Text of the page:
Michele-Lee Moore is an Assistant Professor in the University of Victoria’s Department of Geography. She joined the POLIS team as a research associate and strategic advisor in September 2012. With a passion for creating positive transformative change and a belief that public policy and institutional structures and processes are the areas where she can best contribute to that change, Michele-Lee’s research focuses on global and local water governance, networks, social innovation, and resilience. Her current research program is examining how innovation in water governance is generated, supported, adopted, or institutionalized by Canada’s water-related activities at the global level. Michele-Lee is also part of the Resilience Alliance Young Scholars (RAYS) research collective. Previously she worked with the Waterloo Institute for Social Innovation and Resilience, and at the B.C. Ministry of Environment. Michele-Lee holds a BSc in Ecology, an MSc in Geography, and a PhD in Global Governance.
Dr. Jon O'Riordan is a former Deputy Minister of the Ministry of Sustainable Resource Management in the British Columbia Provincial Government. He has completed 35 years in the public service, mainly with the Provincial Government, in environmental management and land and resource planning. In his most recent position at the Ministry of Sustainable Resource Management, he was responsible for completing six regional land and resource management plans. Dr. O'Riordan joined the Water Sustainability Project as a strategic water policy advisor in 2007, where he focuses on provincial water policy reform and the ecological governance of water management.
Natasha Overduin discovered the wide and complex field of water governance and management during her undergraduate studies at Carleton University in the Bachelor of Public Affairs & Policy Management program. She then spent three seasons working in the pristine Peel Watershed in the Yukon. This experience inspired her to pursue graduate research in the Water, Innovation, and Global Governance Lab at the University of Victoria's Department of Geography. Natasha joined the POLIS team in September 2013, where her work focused primarily on supporting capacity-building for watershed governance through workshops and events, research, advising, project coordination, communications, and partnership-building. In 2016, Natasha took on the role of Program Manager for a new joint initiative of the POLIS Project and the Centre for Indigenous Environmental Resources. This initiative seeks to advance meaningful co-governance of watersheds in B.C. Natasha works remotely from her home in the Columbia Basin (Golden, B.C.), where she is an active volunteer in local, community-based initiatives. While away from her desk, Natasha is likely to be found outside, enjoying the beautiful watersheds of the Columbia headwaters.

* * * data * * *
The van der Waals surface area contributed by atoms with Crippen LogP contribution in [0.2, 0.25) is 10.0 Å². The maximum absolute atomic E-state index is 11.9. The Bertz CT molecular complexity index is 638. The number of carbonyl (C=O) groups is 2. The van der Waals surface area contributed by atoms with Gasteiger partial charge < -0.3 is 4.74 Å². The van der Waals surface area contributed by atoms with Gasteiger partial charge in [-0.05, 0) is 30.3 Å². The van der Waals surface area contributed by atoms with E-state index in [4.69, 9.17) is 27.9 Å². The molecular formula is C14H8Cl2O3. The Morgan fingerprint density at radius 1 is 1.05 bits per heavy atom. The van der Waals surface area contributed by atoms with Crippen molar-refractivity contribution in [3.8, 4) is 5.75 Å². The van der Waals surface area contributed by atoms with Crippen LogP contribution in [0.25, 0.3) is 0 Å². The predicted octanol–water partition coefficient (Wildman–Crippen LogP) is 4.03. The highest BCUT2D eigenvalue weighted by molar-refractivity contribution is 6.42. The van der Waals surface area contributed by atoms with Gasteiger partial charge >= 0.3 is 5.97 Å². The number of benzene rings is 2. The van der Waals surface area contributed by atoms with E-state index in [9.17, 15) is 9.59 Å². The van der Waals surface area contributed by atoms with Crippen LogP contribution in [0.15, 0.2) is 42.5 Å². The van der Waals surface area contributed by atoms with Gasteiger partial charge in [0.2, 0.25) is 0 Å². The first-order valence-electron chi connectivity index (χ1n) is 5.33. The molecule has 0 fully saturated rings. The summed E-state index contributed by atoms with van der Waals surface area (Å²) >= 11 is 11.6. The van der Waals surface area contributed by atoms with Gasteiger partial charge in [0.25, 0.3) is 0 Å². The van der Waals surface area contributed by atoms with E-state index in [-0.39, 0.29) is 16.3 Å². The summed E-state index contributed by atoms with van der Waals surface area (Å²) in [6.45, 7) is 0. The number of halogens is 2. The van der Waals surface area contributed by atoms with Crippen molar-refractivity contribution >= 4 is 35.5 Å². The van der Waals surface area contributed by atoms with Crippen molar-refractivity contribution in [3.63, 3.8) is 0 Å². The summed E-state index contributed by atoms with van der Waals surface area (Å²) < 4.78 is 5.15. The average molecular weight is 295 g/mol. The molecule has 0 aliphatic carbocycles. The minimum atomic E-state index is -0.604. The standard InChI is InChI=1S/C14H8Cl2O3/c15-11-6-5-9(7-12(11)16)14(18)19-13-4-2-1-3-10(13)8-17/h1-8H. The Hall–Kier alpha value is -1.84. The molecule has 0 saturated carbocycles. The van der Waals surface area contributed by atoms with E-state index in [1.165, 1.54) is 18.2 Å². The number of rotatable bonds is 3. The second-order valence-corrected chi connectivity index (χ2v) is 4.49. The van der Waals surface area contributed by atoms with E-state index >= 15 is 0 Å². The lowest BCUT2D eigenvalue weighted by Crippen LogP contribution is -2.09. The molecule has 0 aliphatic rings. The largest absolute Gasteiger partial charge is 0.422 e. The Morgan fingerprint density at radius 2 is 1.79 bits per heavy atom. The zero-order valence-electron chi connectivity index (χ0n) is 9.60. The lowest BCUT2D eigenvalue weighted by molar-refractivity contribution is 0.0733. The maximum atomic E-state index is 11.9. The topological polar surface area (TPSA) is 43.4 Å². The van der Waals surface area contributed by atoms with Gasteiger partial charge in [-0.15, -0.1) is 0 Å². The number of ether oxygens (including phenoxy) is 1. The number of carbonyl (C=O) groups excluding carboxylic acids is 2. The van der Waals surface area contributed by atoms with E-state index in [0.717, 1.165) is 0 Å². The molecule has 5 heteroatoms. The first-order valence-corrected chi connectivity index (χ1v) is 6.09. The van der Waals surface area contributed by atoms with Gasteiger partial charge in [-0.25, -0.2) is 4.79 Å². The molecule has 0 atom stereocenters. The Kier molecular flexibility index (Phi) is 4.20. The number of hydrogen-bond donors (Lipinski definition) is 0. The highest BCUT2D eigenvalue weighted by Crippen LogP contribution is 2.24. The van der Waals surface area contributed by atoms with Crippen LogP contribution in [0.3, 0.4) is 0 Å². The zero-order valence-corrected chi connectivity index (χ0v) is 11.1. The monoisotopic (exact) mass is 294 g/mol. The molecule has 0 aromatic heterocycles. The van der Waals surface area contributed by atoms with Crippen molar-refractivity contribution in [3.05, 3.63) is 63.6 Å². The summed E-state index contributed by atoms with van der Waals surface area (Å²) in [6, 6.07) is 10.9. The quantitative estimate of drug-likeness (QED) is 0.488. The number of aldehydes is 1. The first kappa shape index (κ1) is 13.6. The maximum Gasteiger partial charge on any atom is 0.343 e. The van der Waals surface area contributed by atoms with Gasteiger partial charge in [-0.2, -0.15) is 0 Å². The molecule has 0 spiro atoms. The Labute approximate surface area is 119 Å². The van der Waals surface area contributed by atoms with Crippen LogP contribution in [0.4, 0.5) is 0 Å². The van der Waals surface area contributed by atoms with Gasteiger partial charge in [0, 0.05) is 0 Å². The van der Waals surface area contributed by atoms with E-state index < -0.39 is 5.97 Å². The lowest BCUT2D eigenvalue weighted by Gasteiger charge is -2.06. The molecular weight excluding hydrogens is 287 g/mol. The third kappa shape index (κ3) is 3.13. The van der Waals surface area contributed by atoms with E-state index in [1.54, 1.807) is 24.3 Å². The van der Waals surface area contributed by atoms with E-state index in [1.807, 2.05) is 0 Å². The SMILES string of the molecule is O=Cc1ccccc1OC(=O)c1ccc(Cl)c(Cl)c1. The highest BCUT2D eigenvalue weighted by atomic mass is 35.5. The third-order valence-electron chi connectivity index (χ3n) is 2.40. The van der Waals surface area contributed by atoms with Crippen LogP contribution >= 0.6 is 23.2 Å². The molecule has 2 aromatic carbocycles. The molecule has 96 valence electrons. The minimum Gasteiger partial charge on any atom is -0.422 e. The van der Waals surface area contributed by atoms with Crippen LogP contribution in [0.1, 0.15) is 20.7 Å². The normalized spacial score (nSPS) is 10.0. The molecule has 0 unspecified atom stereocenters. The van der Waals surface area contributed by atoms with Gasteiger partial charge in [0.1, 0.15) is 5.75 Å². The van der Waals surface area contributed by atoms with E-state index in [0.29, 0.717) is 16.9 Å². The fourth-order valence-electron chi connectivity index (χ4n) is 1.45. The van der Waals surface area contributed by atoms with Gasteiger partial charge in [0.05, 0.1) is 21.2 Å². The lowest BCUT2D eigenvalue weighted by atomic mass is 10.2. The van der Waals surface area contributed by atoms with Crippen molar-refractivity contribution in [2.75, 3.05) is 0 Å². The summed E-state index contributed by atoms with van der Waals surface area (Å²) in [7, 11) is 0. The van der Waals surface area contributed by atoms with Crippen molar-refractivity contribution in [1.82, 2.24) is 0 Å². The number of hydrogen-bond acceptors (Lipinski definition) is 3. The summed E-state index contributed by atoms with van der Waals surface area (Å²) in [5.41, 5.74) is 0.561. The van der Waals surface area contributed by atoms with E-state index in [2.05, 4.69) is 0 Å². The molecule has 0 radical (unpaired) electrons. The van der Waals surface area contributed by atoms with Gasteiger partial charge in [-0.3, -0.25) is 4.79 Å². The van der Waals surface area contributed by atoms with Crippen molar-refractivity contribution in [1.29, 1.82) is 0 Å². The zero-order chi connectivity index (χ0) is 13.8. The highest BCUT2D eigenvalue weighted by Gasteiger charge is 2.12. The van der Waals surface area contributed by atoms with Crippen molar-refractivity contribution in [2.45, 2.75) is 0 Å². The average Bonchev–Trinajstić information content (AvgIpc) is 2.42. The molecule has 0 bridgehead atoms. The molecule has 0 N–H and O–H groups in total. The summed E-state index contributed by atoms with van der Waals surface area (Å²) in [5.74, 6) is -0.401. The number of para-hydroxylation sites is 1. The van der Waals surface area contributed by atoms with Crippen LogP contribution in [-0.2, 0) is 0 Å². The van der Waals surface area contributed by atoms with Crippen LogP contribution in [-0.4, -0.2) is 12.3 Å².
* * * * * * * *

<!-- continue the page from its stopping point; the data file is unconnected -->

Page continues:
Rosie joined the POLIS Water Sustainability Project in June 2015 as the Water Law & Policy Researcher/Coordinator, bringing her interests in water governance and the intersection between natural resource governance and First Nations rights. In February 2015, she completed her MA at the Institute for Resources, Environment and Sustainability at the University of British Columbia, where her research explored histories and interactions between First Nations and water governance in British Columbia. Prior to her MA work, as part of the McGill Panama Field Study Semester, Rosie completed research and media outreach concerning conflicts between Canadian mining development and Indigenous rights in Panama. She has also has facilitated several outdoor leadership and education programs in the Rocky Mountains and with Students On Ice Expeditions.
Kirk Stinchcombe is a founding partner and sustainability specialist with Econics, a company that works with water service providers to help them set rates, control water demand, forecast revenue, manage their infrastructure, and sustain their watersheds. Before starting Econics, he was Manager of Operational Policy with the British Columbia Ministry of Environment’s Water Stewardship Division. He also spent much of the last decade in Australia, where he led large-scale demand management projects as part of the “Millennium Drought” response. Kirk has published and spoken internationally on topics including rainwater harvesting, water-use accounting, community-based social marketing, and water pricing. He advises the POLIS Water Sustainability Project on water conservation, social marketing, water reuse, and water-use accounting.